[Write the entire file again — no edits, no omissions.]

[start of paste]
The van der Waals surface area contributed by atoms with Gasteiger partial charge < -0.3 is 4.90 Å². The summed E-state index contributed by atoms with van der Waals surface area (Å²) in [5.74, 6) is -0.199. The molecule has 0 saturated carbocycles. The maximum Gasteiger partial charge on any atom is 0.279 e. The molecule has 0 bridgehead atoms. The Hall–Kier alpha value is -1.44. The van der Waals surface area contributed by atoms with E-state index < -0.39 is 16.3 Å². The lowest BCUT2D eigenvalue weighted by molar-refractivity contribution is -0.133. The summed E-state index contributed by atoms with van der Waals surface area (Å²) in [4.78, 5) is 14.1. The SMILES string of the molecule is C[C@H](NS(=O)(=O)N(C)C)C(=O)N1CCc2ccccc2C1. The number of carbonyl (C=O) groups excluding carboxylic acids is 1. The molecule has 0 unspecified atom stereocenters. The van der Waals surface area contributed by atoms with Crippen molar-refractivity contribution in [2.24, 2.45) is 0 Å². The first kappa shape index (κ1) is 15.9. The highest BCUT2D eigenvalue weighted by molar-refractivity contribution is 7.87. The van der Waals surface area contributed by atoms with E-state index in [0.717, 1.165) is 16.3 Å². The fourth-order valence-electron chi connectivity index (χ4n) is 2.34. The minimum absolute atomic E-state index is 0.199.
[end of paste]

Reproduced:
The van der Waals surface area contributed by atoms with Gasteiger partial charge < -0.3 is 4.90 Å². The summed E-state index contributed by atoms with van der Waals surface area (Å²) in [5.74, 6) is -0.199. The molecule has 0 saturated carbocycles. The maximum Gasteiger partial charge on any atom is 0.279 e. The molecule has 0 bridgehead atoms. The Hall–Kier alpha value is -1.44. The van der Waals surface area contributed by atoms with E-state index < -0.39 is 16.3 Å². The lowest BCUT2D eigenvalue weighted by molar-refractivity contribution is -0.133. The summed E-state index contributed by atoms with van der Waals surface area (Å²) in [4.78, 5) is 14.1. The SMILES string of the molecule is C[C@H](NS(=O)(=O)N(C)C)C(=O)N1CCc2ccccc2C1. The number of carbonyl (C=O) groups excluding carboxylic acids is 1. The molecule has 0 unspecified atom stereocenters. The van der Waals surface area contributed by atoms with Crippen molar-refractivity contribution in [2.24, 2.45) is 0 Å². The first kappa shape index (κ1) is 15.9. The highest BCUT2D eigenvalue weighted by molar-refractivity contribution is 7.87. The van der Waals surface area contributed by atoms with E-state index in [0.717, 1.165) is 16.3 Å². The fourth-order valence-electron chi connectivity index (χ4n) is 2.34. The minimum absolute atomic E-state index is 0.199.